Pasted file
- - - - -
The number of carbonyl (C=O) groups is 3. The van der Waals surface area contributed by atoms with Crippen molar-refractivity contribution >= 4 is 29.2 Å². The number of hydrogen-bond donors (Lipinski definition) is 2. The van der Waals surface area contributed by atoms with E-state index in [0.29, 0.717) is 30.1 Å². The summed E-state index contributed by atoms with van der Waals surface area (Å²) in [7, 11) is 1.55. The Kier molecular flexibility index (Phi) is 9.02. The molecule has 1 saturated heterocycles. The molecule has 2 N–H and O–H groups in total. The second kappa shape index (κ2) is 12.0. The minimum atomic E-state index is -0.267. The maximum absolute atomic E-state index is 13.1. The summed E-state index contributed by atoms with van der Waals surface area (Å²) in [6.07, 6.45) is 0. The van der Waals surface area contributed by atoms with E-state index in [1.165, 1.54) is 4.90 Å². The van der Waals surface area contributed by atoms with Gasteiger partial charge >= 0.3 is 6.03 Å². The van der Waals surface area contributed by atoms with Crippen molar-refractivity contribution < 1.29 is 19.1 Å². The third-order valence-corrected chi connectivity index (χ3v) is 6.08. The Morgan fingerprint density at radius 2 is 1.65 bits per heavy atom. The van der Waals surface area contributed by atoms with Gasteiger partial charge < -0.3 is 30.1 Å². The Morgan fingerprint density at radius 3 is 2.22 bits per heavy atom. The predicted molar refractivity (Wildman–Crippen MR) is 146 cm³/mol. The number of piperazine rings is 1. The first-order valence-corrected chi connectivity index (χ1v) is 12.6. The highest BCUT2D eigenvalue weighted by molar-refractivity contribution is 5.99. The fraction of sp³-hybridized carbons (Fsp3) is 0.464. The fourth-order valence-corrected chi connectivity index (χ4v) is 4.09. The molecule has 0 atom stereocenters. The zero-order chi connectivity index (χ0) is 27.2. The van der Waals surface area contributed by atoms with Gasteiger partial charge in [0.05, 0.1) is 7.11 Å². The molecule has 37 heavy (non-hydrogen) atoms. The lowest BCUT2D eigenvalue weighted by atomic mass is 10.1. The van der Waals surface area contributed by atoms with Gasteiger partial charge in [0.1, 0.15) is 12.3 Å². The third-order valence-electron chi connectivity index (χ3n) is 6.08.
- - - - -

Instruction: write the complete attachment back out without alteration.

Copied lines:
The number of carbonyl (C=O) groups is 3. The van der Waals surface area contributed by atoms with Crippen molar-refractivity contribution >= 4 is 29.2 Å². The number of hydrogen-bond donors (Lipinski definition) is 2. The van der Waals surface area contributed by atoms with E-state index in [0.29, 0.717) is 30.1 Å². The summed E-state index contributed by atoms with van der Waals surface area (Å²) in [7, 11) is 1.55. The Kier molecular flexibility index (Phi) is 9.02. The molecule has 1 saturated heterocycles. The molecule has 2 N–H and O–H groups in total. The second kappa shape index (κ2) is 12.0. The minimum atomic E-state index is -0.267. The maximum absolute atomic E-state index is 13.1. The summed E-state index contributed by atoms with van der Waals surface area (Å²) in [6.07, 6.45) is 0. The van der Waals surface area contributed by atoms with E-state index in [1.165, 1.54) is 4.90 Å². The van der Waals surface area contributed by atoms with Gasteiger partial charge >= 0.3 is 6.03 Å². The van der Waals surface area contributed by atoms with Crippen molar-refractivity contribution < 1.29 is 19.1 Å². The third-order valence-corrected chi connectivity index (χ3v) is 6.08. The Morgan fingerprint density at radius 2 is 1.65 bits per heavy atom. The van der Waals surface area contributed by atoms with Gasteiger partial charge < -0.3 is 30.1 Å². The Morgan fingerprint density at radius 3 is 2.22 bits per heavy atom. The predicted molar refractivity (Wildman–Crippen MR) is 146 cm³/mol. The number of piperazine rings is 1. The first-order valence-corrected chi connectivity index (χ1v) is 12.6. The highest BCUT2D eigenvalue weighted by molar-refractivity contribution is 5.99. The fraction of sp³-hybridized carbons (Fsp3) is 0.464. The fourth-order valence-corrected chi connectivity index (χ4v) is 4.09. The molecule has 0 atom stereocenters. The zero-order chi connectivity index (χ0) is 27.2. The van der Waals surface area contributed by atoms with Gasteiger partial charge in [0.05, 0.1) is 7.11 Å². The molecule has 37 heavy (non-hydrogen) atoms. The lowest BCUT2D eigenvalue weighted by atomic mass is 10.1. The van der Waals surface area contributed by atoms with Gasteiger partial charge in [0.1, 0.15) is 12.3 Å². The third-order valence-electron chi connectivity index (χ3n) is 6.08.